As I described in my previous post, the Ultraman and Ultraseven episodes directed by Akio Jissoji included the ones that are much talked about among fans for their unusual features that can not be found in the episodes by the other directors while his style of making each story look like what makes us wonder whether the events are really happening to the characters or just something like an illusion as it is often referred to as “Jissoji Magic” in later years.
Jissoji seems to have stated that Mamoru Sasaki and Jissoji got to throw a breaking ball at ease because Tetsuo Kinjo, the main script writer and planner of the original Ultra Series, fought it out with a straight ball.
Jissoji who ended up disobeying the rules, regardless of whether they were the officially set ones or tacit ones the producers and staff were supposed to abide by, brought about such episodes as the ones in which Ultraman hardly used his finishing blow Spacium Beam, Ultraman appeared twice in one episode with the appearance in the first half and one more in the latter half or with something very much like Japan featured going against an agreement among the producers not to have things typical of Japan appear while having the export of the show in mind so that people outside of Japan could enjoy it easily.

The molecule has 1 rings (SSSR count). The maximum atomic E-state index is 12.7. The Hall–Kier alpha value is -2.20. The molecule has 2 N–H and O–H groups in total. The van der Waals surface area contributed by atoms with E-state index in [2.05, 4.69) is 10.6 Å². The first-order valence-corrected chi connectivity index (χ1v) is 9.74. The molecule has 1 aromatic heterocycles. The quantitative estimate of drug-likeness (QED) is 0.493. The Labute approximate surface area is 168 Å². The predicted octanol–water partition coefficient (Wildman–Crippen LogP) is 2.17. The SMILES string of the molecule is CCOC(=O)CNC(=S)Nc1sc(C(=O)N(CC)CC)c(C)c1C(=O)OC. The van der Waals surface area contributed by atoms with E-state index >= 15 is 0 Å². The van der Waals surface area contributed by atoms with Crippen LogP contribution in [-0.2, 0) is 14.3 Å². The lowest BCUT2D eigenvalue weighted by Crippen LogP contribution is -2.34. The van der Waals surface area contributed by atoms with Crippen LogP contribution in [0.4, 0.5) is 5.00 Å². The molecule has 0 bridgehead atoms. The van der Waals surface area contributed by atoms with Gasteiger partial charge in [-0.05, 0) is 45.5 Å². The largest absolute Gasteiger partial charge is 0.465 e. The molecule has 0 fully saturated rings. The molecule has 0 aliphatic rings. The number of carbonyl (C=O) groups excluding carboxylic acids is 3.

What is especially noteworthy is that, above all, Jissoji depicted Hayata to mistakenly try to turn Ultraman with a spoon with which he was eating curry rice instead of the Beta capsule (Ultraman Episode 34).
About this, Toshihiro Iijima who was also one of the directors from TBS says he thought “how dare he do this!” and tried to find and get Jissoji throughout the TBS building to reprove him (Iijima was a senpai/senior to Jissoji. Being a senpai can tacitly have a responsibility to take care of a kohai/junior in Japan or even substantially control one). Nevertheless, Jissoji didn’t show up by hiding himself somewhere.